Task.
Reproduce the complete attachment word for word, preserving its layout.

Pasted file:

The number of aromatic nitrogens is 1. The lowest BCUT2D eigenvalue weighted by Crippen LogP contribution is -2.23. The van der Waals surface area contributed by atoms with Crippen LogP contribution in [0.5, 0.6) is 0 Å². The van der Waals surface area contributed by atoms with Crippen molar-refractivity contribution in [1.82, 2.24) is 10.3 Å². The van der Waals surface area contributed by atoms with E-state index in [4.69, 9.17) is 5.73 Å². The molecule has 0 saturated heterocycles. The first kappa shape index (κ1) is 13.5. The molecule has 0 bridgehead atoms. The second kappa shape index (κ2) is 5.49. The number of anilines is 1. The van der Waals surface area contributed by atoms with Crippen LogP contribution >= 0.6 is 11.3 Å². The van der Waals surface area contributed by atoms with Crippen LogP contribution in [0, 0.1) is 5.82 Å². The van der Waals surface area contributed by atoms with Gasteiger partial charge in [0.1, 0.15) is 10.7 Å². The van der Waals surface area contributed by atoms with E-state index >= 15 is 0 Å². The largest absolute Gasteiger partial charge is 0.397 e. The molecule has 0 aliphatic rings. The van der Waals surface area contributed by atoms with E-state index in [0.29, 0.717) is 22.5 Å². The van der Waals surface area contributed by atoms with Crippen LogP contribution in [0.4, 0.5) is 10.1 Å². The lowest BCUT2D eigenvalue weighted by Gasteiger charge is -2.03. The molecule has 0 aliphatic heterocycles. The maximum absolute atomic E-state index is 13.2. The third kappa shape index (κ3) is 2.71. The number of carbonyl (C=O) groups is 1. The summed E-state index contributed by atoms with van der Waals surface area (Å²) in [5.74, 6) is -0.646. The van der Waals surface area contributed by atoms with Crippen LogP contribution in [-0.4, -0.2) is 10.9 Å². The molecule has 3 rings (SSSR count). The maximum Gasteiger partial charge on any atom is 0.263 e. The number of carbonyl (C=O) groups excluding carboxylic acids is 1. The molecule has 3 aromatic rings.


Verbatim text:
The number of aromatic nitrogens is 1. The lowest BCUT2D eigenvalue weighted by Crippen LogP contribution is -2.23. The van der Waals surface area contributed by atoms with Crippen LogP contribution in [0.5, 0.6) is 0 Å². The van der Waals surface area contributed by atoms with Crippen molar-refractivity contribution in [1.82, 2.24) is 10.3 Å². The van der Waals surface area contributed by atoms with E-state index in [4.69, 9.17) is 5.73 Å². The molecule has 0 saturated heterocycles. The first kappa shape index (κ1) is 13.5. The molecule has 0 bridgehead atoms. The second kappa shape index (κ2) is 5.49. The number of anilines is 1. The van der Waals surface area contributed by atoms with Crippen LogP contribution >= 0.6 is 11.3 Å². The van der Waals surface area contributed by atoms with Crippen LogP contribution in [0, 0.1) is 5.82 Å². The van der Waals surface area contributed by atoms with Gasteiger partial charge in [0.1, 0.15) is 10.7 Å². The van der Waals surface area contributed by atoms with E-state index >= 15 is 0 Å². The largest absolute Gasteiger partial charge is 0.397 e. The molecule has 0 aliphatic rings. The van der Waals surface area contributed by atoms with E-state index in [0.29, 0.717) is 22.5 Å². The van der Waals surface area contributed by atoms with Crippen LogP contribution in [0.4, 0.5) is 10.1 Å². The lowest BCUT2D eigenvalue weighted by Gasteiger charge is -2.03. The molecule has 0 aliphatic heterocycles. The maximum absolute atomic E-state index is 13.2. The third kappa shape index (κ3) is 2.71. The number of carbonyl (C=O) groups is 1. The summed E-state index contributed by atoms with van der Waals surface area (Å²) in [5.74, 6) is -0.646. The van der Waals surface area contributed by atoms with Crippen LogP contribution in [-0.4, -0.2) is 10.9 Å². The molecule has 3 rings (SSSR count). The maximum Gasteiger partial charge on any atom is 0.263 e. The number of carbonyl (C=O) groups excluding carboxylic acids is 1. The molecule has 3 aromatic rings.